Kent House

At the intersection of MacArthur Drive and Bayou Rapides in Alexandria, the magnificent structure is known as the Kent House. Even if it were not unique in having survived the combined devastation of time and the Civil War, it would be remarkable for its architectural worth. The house is regarded as the oldest standing structure in Central Louisiana and is a fine example of eighteenth-century rural Louisiana plantation architecture. Built between 1796 and 1800 by Pierre Baillio, the house was a more simple structure than we see today. Subsequently the nineteenth- century owners added rooms and refinements for style and accommodation.

Both in plan and construction, Kent House is a fine example of French and Spanish colonial architecture. The house is constructed as a raised cottage with the living quarters well above ground on brick piers. Heavy cypress timbers form the framework which is held together with wooden pegs, many of which are seen ion the exterior. The walls of the house are completed by filling the spaces between the timbers with a mixture of mud, moss, or deer hair, called 'bousillage'. Where protected from the rain by the galleries, the exterior walls are finished only with a thin coating of plaster or layers of linewish, either white or colored. Exterior walls are covered with wide feather-edged boards to preserve the bousillage.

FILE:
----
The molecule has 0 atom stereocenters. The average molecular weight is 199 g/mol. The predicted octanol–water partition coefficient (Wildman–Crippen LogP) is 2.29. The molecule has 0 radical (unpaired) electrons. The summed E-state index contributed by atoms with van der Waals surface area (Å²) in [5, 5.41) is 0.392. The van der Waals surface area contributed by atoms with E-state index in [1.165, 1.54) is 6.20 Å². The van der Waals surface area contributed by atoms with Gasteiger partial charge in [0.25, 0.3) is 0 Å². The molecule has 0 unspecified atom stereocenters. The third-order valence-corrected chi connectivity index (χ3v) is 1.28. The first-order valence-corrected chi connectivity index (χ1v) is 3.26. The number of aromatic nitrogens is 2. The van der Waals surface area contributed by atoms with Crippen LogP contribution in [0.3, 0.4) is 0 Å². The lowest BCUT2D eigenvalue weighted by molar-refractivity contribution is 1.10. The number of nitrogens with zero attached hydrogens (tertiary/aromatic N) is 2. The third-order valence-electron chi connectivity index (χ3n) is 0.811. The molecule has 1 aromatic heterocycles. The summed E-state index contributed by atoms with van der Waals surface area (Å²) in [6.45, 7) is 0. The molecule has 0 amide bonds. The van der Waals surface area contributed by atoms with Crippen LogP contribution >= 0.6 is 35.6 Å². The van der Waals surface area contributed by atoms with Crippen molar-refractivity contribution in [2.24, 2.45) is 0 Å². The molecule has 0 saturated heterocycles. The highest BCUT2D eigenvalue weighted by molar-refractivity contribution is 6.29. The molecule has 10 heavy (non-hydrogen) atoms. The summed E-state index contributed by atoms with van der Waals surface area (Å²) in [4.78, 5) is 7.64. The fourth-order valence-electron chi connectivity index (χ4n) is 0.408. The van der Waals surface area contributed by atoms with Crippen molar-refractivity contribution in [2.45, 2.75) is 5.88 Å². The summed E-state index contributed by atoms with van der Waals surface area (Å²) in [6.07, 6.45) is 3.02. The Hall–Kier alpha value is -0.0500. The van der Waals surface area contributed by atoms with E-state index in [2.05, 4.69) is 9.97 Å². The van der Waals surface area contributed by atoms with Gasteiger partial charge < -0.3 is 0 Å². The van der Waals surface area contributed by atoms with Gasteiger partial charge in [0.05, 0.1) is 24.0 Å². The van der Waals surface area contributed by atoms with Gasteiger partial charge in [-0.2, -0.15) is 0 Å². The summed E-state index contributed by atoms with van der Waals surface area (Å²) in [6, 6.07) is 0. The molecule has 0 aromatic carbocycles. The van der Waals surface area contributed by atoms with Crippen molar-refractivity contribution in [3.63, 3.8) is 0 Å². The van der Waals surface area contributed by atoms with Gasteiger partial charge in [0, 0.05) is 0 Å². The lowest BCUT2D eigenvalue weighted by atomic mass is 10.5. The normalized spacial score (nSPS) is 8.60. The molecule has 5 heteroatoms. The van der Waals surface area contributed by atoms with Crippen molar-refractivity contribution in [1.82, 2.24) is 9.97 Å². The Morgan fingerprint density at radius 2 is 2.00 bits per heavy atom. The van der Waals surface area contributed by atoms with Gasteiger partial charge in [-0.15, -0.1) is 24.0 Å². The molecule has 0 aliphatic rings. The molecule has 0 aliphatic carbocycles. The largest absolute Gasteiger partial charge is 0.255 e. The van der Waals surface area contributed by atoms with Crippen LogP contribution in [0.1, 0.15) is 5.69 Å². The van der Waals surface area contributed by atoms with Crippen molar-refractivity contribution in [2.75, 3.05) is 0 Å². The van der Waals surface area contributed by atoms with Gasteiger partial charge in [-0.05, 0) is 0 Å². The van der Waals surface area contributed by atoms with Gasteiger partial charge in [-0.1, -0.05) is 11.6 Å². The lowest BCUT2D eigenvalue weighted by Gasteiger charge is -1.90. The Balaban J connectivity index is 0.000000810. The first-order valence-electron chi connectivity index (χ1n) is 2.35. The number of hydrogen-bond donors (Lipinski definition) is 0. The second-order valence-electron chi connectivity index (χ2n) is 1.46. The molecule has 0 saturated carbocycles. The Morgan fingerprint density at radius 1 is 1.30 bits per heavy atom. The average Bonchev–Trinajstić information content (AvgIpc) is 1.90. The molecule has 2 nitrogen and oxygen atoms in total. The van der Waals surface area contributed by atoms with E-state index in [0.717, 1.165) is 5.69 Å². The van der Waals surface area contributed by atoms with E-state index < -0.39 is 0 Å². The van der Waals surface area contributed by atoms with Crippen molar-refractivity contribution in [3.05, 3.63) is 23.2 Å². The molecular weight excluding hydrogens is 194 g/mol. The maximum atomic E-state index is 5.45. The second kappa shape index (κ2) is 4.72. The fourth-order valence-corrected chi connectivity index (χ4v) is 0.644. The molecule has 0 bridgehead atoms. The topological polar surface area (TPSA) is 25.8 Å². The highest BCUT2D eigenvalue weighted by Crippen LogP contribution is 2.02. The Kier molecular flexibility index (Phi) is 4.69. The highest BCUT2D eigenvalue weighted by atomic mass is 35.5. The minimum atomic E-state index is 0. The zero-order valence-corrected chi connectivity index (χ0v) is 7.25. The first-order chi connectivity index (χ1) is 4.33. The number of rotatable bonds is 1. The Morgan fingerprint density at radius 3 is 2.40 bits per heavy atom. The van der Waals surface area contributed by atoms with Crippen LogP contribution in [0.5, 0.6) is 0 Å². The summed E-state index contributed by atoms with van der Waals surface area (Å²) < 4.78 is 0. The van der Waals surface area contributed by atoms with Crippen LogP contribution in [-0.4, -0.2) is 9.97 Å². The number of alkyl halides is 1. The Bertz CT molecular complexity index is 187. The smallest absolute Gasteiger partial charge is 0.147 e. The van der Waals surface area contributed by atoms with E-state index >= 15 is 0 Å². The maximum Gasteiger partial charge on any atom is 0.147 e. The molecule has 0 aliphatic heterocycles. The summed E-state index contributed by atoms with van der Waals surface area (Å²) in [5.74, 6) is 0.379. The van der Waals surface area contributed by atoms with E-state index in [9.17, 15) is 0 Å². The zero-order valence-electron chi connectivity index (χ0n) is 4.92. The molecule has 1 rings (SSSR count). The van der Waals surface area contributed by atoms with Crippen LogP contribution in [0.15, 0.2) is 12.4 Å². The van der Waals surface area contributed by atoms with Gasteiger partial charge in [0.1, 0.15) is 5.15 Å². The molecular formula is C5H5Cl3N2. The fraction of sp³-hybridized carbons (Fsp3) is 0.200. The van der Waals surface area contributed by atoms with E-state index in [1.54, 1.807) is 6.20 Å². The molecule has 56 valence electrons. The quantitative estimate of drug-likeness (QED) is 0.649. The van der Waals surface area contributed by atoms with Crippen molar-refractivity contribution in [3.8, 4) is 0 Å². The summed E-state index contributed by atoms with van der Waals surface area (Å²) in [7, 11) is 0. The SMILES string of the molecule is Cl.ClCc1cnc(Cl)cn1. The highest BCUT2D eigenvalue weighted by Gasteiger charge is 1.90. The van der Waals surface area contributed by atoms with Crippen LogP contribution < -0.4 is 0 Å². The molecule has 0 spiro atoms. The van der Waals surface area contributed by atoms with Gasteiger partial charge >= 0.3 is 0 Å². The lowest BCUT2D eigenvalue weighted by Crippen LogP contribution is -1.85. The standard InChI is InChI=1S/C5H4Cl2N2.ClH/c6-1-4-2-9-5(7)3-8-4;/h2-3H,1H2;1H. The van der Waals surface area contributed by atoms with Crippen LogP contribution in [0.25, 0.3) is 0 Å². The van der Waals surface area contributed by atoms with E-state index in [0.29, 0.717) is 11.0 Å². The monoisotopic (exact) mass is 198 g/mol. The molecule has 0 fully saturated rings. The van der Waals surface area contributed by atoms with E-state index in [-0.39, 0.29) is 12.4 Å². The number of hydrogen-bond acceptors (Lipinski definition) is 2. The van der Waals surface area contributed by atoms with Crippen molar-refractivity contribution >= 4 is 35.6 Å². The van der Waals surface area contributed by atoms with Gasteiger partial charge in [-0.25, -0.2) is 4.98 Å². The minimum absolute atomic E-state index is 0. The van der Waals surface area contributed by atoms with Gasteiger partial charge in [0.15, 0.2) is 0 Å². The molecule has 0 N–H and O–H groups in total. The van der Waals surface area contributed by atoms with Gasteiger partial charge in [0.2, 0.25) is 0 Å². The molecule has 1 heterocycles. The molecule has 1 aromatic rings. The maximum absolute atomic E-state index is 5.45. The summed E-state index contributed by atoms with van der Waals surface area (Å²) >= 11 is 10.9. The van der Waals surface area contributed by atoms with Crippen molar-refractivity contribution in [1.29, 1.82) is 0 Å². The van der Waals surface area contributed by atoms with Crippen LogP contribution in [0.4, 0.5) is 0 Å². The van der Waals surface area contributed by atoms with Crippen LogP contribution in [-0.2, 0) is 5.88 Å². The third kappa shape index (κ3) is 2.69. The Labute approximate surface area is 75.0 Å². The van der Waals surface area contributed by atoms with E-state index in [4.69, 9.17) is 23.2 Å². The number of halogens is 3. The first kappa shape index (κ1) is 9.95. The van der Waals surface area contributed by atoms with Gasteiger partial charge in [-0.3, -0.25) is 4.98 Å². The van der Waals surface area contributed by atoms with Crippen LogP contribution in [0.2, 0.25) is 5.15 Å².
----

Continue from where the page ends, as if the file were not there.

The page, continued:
Materials used in building the house were taken directly from the land itself. One of the main attractions of bousillage was its ready availability since mud was always at hand, moss taken from the trees felled for building purposes, and hair obtainable from the many deer hunted in the forest. Native clay baked in the sun, provided the rose-colored bricks, and timbers for beams, pillars, and floors were cut from trees felled on site.

There were always outbuildings on a plantation to support necessary work and to house plantation workers. ken House features a group of such structures typical of the times: a Milk House (c. 1820) of timber frame construction fastened with pegs; a carriage house; a plantation kitchen; and a worker's cabin of the pre-Civil War period of "briquette entre poteaux" (brick between post) construction.

( Histories of Louisiana Fairs, Festivals, and Historical Places , Book 2, compiled by Ellen Wilson Lytle, 1994, Deridder, Louisiana).